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How Chinese balance the family books?

By Han Bingbin (China Daily)

09:13, March 04, 2013

(Photo/China Daily)

Separate accounts or joint account? We ask several couples how they balance the family books. Han Bingbin gets the answers.

Zhang Qian, 25, Yiwu, Zhejiang province, China & HUSBAND Adam, 27, from Chicago, USA.currently based in Yiwu. NEWLY Married.

Adam and Zhang will both have their personal bank accounts where they plan to put part of their individual salaries. They will also have a joint account where they will deposit most of their combined incomes, mainly for savings and investment. It will pay for big items such as house, car and the children's education. Adam and Zhang will make decisions together on how to use the money in the joint account, while maintaining the right to decide how to use their own money in the personal accounts.

Zhang says: "According to what I've heard and seen, the traditional Chinese family financing structure seems to have worked fine in the past. That said, the factors underlying this financing model are changing in current society. As a result, it may not work as well now.

"Three factors that comes to mind are income structure, power structure within the family, and the money management structure.

"First, there are more married women with their own careers who contribute significantly to the family finances. Then, in the double-income family, the wife's security is less dependent on the control of money. In the past, one important way to maintain power within the family is to control the purse strings. These days, in addition to savings, investment has become a major source of family income. This change in the management structure, which is the third factor, requires a higher involvement from both partners."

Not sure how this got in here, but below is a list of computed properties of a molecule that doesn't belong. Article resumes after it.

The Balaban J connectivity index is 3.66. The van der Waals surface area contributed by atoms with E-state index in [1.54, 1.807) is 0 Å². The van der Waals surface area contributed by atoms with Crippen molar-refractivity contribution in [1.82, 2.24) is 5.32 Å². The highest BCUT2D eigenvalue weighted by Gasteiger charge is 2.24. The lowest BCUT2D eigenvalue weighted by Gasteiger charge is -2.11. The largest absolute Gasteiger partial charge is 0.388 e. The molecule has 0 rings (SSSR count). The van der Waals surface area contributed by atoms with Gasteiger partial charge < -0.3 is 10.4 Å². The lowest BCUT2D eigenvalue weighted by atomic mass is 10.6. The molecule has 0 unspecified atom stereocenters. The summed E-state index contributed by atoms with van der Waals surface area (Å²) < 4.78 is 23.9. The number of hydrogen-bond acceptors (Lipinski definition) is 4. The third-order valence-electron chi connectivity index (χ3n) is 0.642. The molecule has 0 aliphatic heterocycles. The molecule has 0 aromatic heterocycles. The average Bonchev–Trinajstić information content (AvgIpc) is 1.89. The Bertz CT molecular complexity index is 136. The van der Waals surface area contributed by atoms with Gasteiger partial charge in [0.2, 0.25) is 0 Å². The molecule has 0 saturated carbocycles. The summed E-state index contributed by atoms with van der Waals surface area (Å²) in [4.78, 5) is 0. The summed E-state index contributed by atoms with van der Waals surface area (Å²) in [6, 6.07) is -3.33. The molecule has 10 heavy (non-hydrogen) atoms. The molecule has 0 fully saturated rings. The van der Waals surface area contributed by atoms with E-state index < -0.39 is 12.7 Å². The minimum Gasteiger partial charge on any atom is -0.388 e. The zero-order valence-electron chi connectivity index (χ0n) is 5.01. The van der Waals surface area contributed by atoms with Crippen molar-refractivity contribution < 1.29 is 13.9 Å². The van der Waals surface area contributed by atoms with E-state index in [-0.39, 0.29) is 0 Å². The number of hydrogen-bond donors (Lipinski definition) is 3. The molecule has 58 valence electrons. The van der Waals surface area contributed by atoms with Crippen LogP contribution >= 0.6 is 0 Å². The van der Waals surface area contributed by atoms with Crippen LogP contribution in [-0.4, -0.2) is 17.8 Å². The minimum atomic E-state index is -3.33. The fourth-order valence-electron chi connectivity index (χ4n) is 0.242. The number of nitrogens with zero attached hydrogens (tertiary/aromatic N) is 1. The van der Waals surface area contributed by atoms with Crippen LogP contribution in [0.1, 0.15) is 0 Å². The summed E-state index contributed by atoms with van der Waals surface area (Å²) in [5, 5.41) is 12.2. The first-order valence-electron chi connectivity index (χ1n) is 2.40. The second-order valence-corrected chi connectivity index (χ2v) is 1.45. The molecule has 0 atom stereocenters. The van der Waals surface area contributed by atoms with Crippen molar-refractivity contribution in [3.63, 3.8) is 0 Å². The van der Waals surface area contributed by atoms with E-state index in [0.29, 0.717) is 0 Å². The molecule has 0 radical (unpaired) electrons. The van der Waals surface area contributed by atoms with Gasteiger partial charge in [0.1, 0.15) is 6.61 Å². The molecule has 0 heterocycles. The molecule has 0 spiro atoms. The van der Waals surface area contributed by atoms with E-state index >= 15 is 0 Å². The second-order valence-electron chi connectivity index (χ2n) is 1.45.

Adam agrees. "I come from a society where, if there was one partner who controlled the finances, it would likely be the man. In more and more families, the money is shared and both partners have an equal say on how to spend and save.

"I feel this is a much more egalitarian and democratic approach, making both partners active participants in the family's financial destiny. I don't criticize the Chinese way, but I also don't think it's ideal for modern life."

Tang Yang, 26, bank clerk & Zhou Qingqing, 28, civil servantNanjing, Jiangsu province. Married.

They were married last year, and have deposited money gifts from the wedding in an independent bank account. They planned to invest it, but agreed to buy a car first. Individual earnings are completely subject to personal arrangements but they agree that the wife pays for the family's food, daily necessities, and small home furnishings. The husband pays for the utility bills such as water and electricity, gas, broadband services, parking and property management fees. He also pays every time they eat out and see a movie. They split expenses for annual vacations.

"I will pay for my own cosmetics and clothes." Zhou says. "But sometimes when they are too expensive, Tang will subsidize the expenses. We don't have much savings now, so it doesn't really need careful 'management'. As for the future, most of our money will go into housing loans. We'll use the rest of the money to buy more risk-free financial products. And if there is a suitable opportunity, I may start a small business."

Tang believes Chinese women are traditionally more frugal, while Chinese men are more extravagant.

"It seems right to let the women take charge of family finances. However, it seems women are wasting a lot more money than men do these days," he adds.

Zhu Guizhen, 55, school teacher & Yang Guangfu, 56, civil servantKunming, Yunnan province. Married.

Zhu remembers that they used to earn only about 100 yuan ($16) a month, so they didn't really have savings.

"Even if we decided to save it in the bank, it didn't matter whose name it was under because the savings were always less than what was needed.

"When we started to earn more, our salaries went into individual accounts. If we had spare cash we didn't need at the moment, we would save them in fixed deposits. And that were usually under my husband's name because he's the one who ran to the bank.

"It's perfectly alright for me then. I didn't think of anything like 'getting myself financially prepared for other possibilities'. My husband had a heart attack in 2009 and he has had bad health since, so he transferred all his money and the house to my name.

"People of my generation still traditionally let women take charge of the family income, but it doesn't mean women are better money managers. It's just a sign of trust, I think."

Her husband, Yang, is more philosophical.

"You shouldn't care too much about whose money it is. That's what family is all about. It's probably a modern trend for couples to manage incomes individually. That's acceptable as long as it doesn't damage their relationship."

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